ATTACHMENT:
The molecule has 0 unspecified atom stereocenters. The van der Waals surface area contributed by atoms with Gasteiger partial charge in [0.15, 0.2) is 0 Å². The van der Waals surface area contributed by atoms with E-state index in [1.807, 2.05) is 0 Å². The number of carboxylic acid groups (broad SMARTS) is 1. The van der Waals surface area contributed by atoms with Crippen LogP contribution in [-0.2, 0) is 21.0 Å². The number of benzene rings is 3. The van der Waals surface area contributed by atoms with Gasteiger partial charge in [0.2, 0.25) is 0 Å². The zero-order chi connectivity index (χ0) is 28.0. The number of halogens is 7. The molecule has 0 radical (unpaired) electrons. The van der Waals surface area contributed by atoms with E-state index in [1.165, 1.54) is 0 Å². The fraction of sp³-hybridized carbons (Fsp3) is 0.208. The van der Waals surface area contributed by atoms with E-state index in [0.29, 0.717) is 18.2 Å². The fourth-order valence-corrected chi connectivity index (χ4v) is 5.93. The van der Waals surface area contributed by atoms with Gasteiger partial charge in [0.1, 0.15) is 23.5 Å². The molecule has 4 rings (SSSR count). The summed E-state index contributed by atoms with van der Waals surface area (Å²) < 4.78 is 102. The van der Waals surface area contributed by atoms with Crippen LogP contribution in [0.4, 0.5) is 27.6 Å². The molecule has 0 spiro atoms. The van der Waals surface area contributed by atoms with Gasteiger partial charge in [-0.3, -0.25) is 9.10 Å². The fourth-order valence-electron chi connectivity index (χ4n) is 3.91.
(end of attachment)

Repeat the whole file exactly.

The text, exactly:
The molecule has 0 unspecified atom stereocenters. The van der Waals surface area contributed by atoms with Gasteiger partial charge in [0.15, 0.2) is 0 Å². The van der Waals surface area contributed by atoms with E-state index in [1.807, 2.05) is 0 Å². The number of carboxylic acid groups (broad SMARTS) is 1. The van der Waals surface area contributed by atoms with Crippen LogP contribution in [-0.2, 0) is 21.0 Å². The number of benzene rings is 3. The van der Waals surface area contributed by atoms with Gasteiger partial charge in [0.2, 0.25) is 0 Å². The zero-order chi connectivity index (χ0) is 28.0. The number of halogens is 7. The molecule has 0 radical (unpaired) electrons. The van der Waals surface area contributed by atoms with E-state index in [1.165, 1.54) is 0 Å². The fraction of sp³-hybridized carbons (Fsp3) is 0.208. The van der Waals surface area contributed by atoms with E-state index in [0.29, 0.717) is 18.2 Å². The fourth-order valence-corrected chi connectivity index (χ4v) is 5.93. The van der Waals surface area contributed by atoms with Gasteiger partial charge in [0.1, 0.15) is 23.5 Å². The molecule has 4 rings (SSSR count). The summed E-state index contributed by atoms with van der Waals surface area (Å²) < 4.78 is 102. The van der Waals surface area contributed by atoms with Crippen LogP contribution in [0.4, 0.5) is 27.6 Å². The molecule has 0 spiro atoms. The van der Waals surface area contributed by atoms with Gasteiger partial charge in [-0.3, -0.25) is 9.10 Å². The fourth-order valence-electron chi connectivity index (χ4n) is 3.91.